Dave Blakey consisted of flesh and blood like any other footballer, but that's not how it seemed to Chesterfield fans for some two decades after the Second World War. The towering, muscular north-easterner appeared like a wall of granite at the core of the Spireites' rearguard as he played more than 650 games for the Saltergate club, far more than anyone else in their history.
After making his debut as a 19-year-old inside-forward in a second-tier home clash with West Ham United in August 1948, he gravitated from attack to defence, cementing a regular niche at centre-half in 1952 then embarking on a remarkable unbroken run of 244 League outings, which was not interrupted until November 1957.
Blakey, who shared the trauma of Chesterfield's relegations to the Third Division North in 1951 and the Fourth Division 10 years later, became an uplifting captain, knowing which team-mates to cajole and which to excoriate. Arguably his prime was in the mid-1950s when the club finished sixth in the Third Division North on four successive occasions.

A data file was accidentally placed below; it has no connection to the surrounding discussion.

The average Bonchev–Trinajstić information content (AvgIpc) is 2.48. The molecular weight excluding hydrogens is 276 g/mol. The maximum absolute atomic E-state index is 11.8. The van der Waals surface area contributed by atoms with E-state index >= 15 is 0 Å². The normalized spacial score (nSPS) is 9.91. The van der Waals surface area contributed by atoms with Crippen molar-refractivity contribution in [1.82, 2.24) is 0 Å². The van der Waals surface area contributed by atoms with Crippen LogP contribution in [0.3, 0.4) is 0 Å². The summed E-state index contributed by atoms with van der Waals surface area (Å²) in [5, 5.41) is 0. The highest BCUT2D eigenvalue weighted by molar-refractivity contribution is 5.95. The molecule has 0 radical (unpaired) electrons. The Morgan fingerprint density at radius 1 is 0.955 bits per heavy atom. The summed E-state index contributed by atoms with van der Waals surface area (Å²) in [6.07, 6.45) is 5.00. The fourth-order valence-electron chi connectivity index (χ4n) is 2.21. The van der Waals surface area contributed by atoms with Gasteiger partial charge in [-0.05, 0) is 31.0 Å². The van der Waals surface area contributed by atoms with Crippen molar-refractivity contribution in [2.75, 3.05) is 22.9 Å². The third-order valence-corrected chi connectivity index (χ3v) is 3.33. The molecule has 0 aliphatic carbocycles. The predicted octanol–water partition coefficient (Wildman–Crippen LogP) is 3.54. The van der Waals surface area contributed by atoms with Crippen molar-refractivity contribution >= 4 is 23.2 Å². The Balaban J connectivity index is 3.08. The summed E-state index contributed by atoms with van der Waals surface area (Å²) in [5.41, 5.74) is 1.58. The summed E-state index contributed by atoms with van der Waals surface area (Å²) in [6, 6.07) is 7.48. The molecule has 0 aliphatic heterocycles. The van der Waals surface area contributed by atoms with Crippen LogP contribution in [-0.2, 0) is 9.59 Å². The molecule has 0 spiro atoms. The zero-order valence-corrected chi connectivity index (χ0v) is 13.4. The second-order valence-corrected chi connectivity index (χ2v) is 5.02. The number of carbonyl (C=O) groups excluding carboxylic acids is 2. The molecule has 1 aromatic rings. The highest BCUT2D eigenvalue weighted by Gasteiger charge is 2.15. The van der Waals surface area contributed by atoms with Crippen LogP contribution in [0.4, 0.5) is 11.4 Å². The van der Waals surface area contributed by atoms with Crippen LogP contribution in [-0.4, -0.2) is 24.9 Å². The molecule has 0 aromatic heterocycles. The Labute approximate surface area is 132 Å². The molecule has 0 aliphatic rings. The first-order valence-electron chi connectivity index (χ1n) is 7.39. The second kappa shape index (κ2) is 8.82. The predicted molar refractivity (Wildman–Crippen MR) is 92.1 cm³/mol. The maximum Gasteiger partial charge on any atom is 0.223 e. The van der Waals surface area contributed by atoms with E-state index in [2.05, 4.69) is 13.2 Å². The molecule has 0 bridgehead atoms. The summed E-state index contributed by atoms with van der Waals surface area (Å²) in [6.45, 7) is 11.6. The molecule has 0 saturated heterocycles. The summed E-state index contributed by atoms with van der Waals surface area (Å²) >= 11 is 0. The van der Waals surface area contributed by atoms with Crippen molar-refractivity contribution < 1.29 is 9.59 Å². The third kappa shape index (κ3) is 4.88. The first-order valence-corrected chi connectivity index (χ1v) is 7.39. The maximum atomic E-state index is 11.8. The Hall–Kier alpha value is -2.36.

He was dropped for the first time in 1963-64, but soon recovered his place, which he yielded only gradually to Albert Phelan, 15 years his junior. He was a reported transfer target for the new Liverpool manager Bill Shankly in 1960 but, in the days of the iniquitous maximum wage rule, is said to have rejected the move as he would not have been appreciably better off financially.
Having retired as a player in 1967, he became a successful scout for Burnley, then Doncaster Rovers and Leeds United.
David Blakey, footballer: born Newburn, Northumberland 22 August 1929; played for Chesterfield 1947-67; died 4 April 2014.